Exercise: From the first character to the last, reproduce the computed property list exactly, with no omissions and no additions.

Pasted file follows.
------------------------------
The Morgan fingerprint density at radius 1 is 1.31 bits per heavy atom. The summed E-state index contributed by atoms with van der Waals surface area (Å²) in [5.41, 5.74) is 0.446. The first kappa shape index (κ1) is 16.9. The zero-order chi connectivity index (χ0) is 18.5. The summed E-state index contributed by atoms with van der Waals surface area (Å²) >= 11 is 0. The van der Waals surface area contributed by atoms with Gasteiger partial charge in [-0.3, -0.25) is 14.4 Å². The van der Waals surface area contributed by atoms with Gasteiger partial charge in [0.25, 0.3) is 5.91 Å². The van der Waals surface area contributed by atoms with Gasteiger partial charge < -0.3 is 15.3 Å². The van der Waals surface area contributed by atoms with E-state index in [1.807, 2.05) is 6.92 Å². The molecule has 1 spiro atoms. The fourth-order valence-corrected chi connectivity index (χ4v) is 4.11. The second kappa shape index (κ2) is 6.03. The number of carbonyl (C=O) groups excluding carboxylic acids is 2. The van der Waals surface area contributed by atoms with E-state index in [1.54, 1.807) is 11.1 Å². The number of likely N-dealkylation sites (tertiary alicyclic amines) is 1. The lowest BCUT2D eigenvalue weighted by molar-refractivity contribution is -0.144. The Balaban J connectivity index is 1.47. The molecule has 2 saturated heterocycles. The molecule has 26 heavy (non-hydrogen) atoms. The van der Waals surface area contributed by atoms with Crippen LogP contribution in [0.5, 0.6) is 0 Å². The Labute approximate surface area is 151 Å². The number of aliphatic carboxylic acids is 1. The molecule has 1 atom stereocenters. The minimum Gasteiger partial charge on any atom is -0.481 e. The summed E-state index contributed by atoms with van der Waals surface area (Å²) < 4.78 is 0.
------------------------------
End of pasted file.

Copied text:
The Morgan fingerprint density at radius 1 is 1.31 bits per heavy atom. The summed E-state index contributed by atoms with van der Waals surface area (Å²) in [5.41, 5.74) is 0.446. The first kappa shape index (κ1) is 16.9. The zero-order chi connectivity index (χ0) is 18.5. The summed E-state index contributed by atoms with van der Waals surface area (Å²) >= 11 is 0. The van der Waals surface area contributed by atoms with Gasteiger partial charge in [-0.3, -0.25) is 14.4 Å². The van der Waals surface area contributed by atoms with Gasteiger partial charge in [0.25, 0.3) is 5.91 Å². The van der Waals surface area contributed by atoms with Gasteiger partial charge < -0.3 is 15.3 Å². The van der Waals surface area contributed by atoms with E-state index in [1.807, 2.05) is 6.92 Å². The molecule has 1 spiro atoms. The fourth-order valence-corrected chi connectivity index (χ4v) is 4.11. The second kappa shape index (κ2) is 6.03. The number of carbonyl (C=O) groups excluding carboxylic acids is 2. The van der Waals surface area contributed by atoms with E-state index in [1.54, 1.807) is 11.1 Å². The number of likely N-dealkylation sites (tertiary alicyclic amines) is 1. The lowest BCUT2D eigenvalue weighted by molar-refractivity contribution is -0.144. The Balaban J connectivity index is 1.47. The molecule has 2 saturated heterocycles. The molecule has 26 heavy (non-hydrogen) atoms. The van der Waals surface area contributed by atoms with Crippen LogP contribution in [0.5, 0.6) is 0 Å². The Labute approximate surface area is 151 Å². The number of aliphatic carboxylic acids is 1. The molecule has 1 atom stereocenters. The minimum Gasteiger partial charge on any atom is -0.481 e. The summed E-state index contributed by atoms with van der Waals surface area (Å²) < 4.78 is 0.